Effect of nano particles against Callobruchus chinensis in stored chickpea
 
The experiment was conducted to evaluate the toxicity of nanoparticles on chickpea pulse beetle using dry dust application. 100 g thoroughly dried chickpea seeds of genotype JG 16 were taken and were treated with the nanoparticles and 5 pairs of freshly emerged pulse beetle adults were released on the treated pods at four different concentrations viz., 250 ppm, 500 ppm, 750 ppm and 1000 ppm per kg of seeds (Kawadkar et al., 2011). An untreated check was also maintained simultaneously. The study was carried out in a completely randomized design and each treatment was replicated thrice. Adult mortality was observed at 1, 3, 5, 7 and 10 days after exposure to the treated seeds. After studying the adult mortality, the chickpea seeds were placed in the petridishes and kept undisturbed till the emergence of F1 progeny and the numbers of eggs laid and the number of adults emerged from each treatment were also noted. The observations on the fecundity, adult emergence, seed damage and weight loss due to damage, germination per cent was recorded and statistically analysed after appropriate transformation.
Effect of elevated levels of CO2 on adult mortality
 
The mortality of C. chinensis adults exposed to various concentrations of COafter 30 minutes of exposure period indicated that low concentration (20%) of CO2 did not show any effect on adult mortality (Table 1). After 60 minutes of exposure, the mortality was found to be 13.33 per cent which substantially increased with increased exposure time. At 90, 120, 150 and 180 minutes of exposure, the mortality increased to 26.67, 43.33, 50.00 and 56.67 per cent respectively. Further, the elevated levels of COat 60 and 80 percent for 150 and 30 minutes respectively resulted in cent percent mortality of the bruchids. The present findings are partially in agreement with the results found by earlier researchers (Jyothsna, 2014; Kumar et al., 2017; Krishnaveni, 2012; Haile, 2015).

Table 1: Effect of different concentrations and exposure periods of CO2 on adult mortality (%) of Callosobruchus chinensis.


 
Effect of elevated levels of CO2 on fecundity and adult emergence of Callosobruchus chinensis
 
It is evident from the results presented in Table 2 that among all the concentrations of CO2, higher concentrations were very much lethal to the chickpea pulse beetle and exhibited in high mortality and inhibited egg laying during six months of storage. The lowest concentration (20%) of CO2 was least effective and recorded 5.33, 21.67 and 49.67 eggs after 2, 4 and 6 months of storage respectively while at 20 per cent CO2 concentration recorded 2.67, 12.33 and 31.67 eggs after 2, 4 and 6 months after storage respectively. The data pertaining to the effect of elevated levels of COon adult emergence of C. chinensis are presented in Table 3. The results indicates that higher CO2 concentration of 50 per cent was effective initially for 2 months of storage with 0.67 number of adult emergence but it was further increased to 8.67 after 6 months of treatment. However, the untreated control recorded 41.67, 82.33 and 105.67 adult insects after 2, 4 and 6 months after treatment (MAT), respectively and all the treatments were significantly superior to control. The results are in line with the findings of Krishnaveni (2020) and Rustamani et al., (1985), who did not notice any fecundity and adult emergence of C. chinensis in pigeonpea seeds treated with 40, 60 and 80 per cent CO2 during 6 months of storage.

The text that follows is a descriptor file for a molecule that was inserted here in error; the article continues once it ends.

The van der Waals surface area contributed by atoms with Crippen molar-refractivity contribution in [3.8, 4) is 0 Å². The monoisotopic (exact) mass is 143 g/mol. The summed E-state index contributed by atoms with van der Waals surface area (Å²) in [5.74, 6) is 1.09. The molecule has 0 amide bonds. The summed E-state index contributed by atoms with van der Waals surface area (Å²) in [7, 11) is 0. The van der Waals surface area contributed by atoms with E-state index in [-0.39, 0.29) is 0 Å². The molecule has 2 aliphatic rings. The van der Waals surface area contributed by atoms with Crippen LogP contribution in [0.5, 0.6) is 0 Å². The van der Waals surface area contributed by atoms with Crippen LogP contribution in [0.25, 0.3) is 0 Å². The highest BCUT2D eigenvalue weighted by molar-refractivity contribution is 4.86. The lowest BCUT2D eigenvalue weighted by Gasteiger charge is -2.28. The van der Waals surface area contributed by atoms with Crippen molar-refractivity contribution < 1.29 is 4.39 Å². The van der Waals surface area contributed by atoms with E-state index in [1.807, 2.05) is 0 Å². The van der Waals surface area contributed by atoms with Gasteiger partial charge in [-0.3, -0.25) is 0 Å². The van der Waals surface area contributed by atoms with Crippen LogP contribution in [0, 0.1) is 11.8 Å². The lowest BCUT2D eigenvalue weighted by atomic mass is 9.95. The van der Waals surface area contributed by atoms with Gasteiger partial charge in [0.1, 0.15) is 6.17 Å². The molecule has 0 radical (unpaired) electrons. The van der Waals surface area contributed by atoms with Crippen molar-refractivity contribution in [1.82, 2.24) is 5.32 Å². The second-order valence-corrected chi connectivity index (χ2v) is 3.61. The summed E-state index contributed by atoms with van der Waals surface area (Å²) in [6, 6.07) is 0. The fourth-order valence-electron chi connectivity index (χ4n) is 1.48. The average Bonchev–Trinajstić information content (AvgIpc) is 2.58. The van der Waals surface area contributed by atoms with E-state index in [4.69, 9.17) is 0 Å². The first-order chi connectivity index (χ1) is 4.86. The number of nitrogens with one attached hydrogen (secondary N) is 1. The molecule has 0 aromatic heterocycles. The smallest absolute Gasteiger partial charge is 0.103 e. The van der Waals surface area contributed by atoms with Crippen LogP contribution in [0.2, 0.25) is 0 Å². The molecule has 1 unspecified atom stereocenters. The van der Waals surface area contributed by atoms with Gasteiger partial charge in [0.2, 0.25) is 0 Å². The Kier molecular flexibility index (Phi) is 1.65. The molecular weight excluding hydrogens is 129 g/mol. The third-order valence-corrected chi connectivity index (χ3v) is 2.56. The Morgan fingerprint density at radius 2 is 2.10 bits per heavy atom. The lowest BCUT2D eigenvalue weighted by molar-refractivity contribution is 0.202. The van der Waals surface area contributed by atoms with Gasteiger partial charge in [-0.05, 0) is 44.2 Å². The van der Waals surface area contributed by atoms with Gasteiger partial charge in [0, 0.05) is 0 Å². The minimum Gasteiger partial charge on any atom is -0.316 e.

Table 2: Effect of elevated levels of CO2 on fecundity of Callosobruchus chinensis.



Table 3: Effect of elevated levels of CO2 on adult emergence of Callosobruchus chinensis.


 
Effect of elevated levels of CO2 on chickpea seed damage and weight loss (%) infested by Callosobruchus chinensis
 
The observations pertaining to the studies on the effect of elevated levels of CO2 on seed damage to stored chickpea subjected to artificial infestation with C. chinensis are presented in Table 4. From the data it isclear that higher concentrations of CO2 viz., 60 and 80 per cent did not record any seed damage even after six months of storage, whereas in untreated control the seed infestation was found to be 28.31 per cent after 2 months of treatment and increased to 41.32 per cent after 4 months and further increased to 57.61 per cent at 6 months after treatment. The chickpea seeds subjected to infestation by C. chinensis and exposed to different concentrations of CO2 were observed for weight loss after 2, 4 and 6 months of treatment (Table 5) which exhibited the similar trends as recorded with seed damage. The CO2 concentration of 80 per cent was found to be lethal to the pulse beetle infestation and did not record any weight loss up to six months of storage. The lower CO2 concentration of 20 and 40 per cent recorded 4.37 and 2.11 per cent weight loss after 2 months of storage, respectively. It was further increased to 11.63 and 7.22 per cent after 6 months of treatment, respectively which indicated that the lower concentrations of CO2 were ineffective in protecting the stored chickpea for prolonged period. The results are in conformity with Kumar et al., (2017) who stated that high concentrations of CO2 viz., 50, 60, 70 and 80 per cent did not witness any pod damage and weight loss even after 9 months of treatment. Similarly, Divya et al., (2016) reported that CO2 concentration of 50 per cent and more not only checked seed infestation by C. chinensis but also reduced the weight loss of seed compared to the normal atmosphere.

Table 4: Effect of elevated levels of CO2 on seed damage (%) infested by Callosobruchus chinensis.



Table 5: Effect of elevated levels of CO2 on weight loss (%) infested by Callosobruchus chinensis.


 
Effect of elevated levels of CO2 on germination (%) of chickpea